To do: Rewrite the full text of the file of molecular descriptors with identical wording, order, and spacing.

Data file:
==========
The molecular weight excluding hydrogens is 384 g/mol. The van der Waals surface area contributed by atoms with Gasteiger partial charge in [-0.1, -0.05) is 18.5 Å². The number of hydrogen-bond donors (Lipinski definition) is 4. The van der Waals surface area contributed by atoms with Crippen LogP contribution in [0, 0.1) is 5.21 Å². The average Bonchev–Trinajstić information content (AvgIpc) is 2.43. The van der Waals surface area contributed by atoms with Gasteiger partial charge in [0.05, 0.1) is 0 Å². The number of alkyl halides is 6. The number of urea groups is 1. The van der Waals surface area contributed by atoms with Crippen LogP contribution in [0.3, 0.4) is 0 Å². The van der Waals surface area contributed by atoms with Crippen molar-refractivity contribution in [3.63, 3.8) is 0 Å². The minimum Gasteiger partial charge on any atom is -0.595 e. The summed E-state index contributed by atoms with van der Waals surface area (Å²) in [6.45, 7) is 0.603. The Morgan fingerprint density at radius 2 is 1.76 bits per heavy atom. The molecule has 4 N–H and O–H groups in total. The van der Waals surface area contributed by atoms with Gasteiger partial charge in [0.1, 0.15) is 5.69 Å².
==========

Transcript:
The molecular weight excluding hydrogens is 384 g/mol. The van der Waals surface area contributed by atoms with Gasteiger partial charge in [-0.1, -0.05) is 18.5 Å². The number of hydrogen-bond donors (Lipinski definition) is 4. The van der Waals surface area contributed by atoms with Crippen LogP contribution in [0, 0.1) is 5.21 Å². The average Bonchev–Trinajstić information content (AvgIpc) is 2.43. The van der Waals surface area contributed by atoms with Gasteiger partial charge in [0.05, 0.1) is 0 Å². The number of alkyl halides is 6. The number of urea groups is 1. The van der Waals surface area contributed by atoms with Crippen LogP contribution in [0.3, 0.4) is 0 Å². The van der Waals surface area contributed by atoms with Crippen molar-refractivity contribution in [3.63, 3.8) is 0 Å². The minimum Gasteiger partial charge on any atom is -0.595 e. The summed E-state index contributed by atoms with van der Waals surface area (Å²) in [6.45, 7) is 0.603. The Morgan fingerprint density at radius 2 is 1.76 bits per heavy atom. The molecule has 4 N–H and O–H groups in total. The van der Waals surface area contributed by atoms with Gasteiger partial charge in [0.1, 0.15) is 5.69 Å².